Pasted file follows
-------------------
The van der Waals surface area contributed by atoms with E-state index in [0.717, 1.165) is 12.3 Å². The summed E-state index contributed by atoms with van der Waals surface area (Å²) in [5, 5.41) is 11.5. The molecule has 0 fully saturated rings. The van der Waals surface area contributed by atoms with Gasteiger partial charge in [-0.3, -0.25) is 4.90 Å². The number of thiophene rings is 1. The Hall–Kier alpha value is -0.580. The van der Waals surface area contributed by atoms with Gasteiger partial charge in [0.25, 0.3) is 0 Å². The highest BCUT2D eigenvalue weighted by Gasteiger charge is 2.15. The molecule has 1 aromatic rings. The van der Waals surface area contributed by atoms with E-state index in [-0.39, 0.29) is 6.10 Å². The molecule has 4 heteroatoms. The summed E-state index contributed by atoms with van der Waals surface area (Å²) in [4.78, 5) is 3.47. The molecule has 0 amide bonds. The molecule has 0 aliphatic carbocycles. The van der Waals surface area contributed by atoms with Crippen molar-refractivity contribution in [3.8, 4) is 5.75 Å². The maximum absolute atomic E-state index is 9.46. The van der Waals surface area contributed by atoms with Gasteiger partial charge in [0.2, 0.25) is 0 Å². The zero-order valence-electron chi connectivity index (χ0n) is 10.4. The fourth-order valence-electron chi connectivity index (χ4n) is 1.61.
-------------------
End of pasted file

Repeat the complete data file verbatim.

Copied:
The van der Waals surface area contributed by atoms with E-state index in [0.717, 1.165) is 12.3 Å². The summed E-state index contributed by atoms with van der Waals surface area (Å²) in [5, 5.41) is 11.5. The molecule has 0 fully saturated rings. The van der Waals surface area contributed by atoms with Gasteiger partial charge in [-0.3, -0.25) is 4.90 Å². The number of thiophene rings is 1. The Hall–Kier alpha value is -0.580. The van der Waals surface area contributed by atoms with Gasteiger partial charge in [0.25, 0.3) is 0 Å². The highest BCUT2D eigenvalue weighted by Gasteiger charge is 2.15. The molecule has 1 aromatic rings. The van der Waals surface area contributed by atoms with E-state index in [-0.39, 0.29) is 6.10 Å². The molecule has 4 heteroatoms. The summed E-state index contributed by atoms with van der Waals surface area (Å²) in [4.78, 5) is 3.47. The molecule has 0 amide bonds. The molecule has 0 aliphatic carbocycles. The van der Waals surface area contributed by atoms with Crippen molar-refractivity contribution in [3.8, 4) is 5.75 Å². The maximum absolute atomic E-state index is 9.46. The van der Waals surface area contributed by atoms with Gasteiger partial charge in [0.2, 0.25) is 0 Å². The zero-order valence-electron chi connectivity index (χ0n) is 10.4. The fourth-order valence-electron chi connectivity index (χ4n) is 1.61.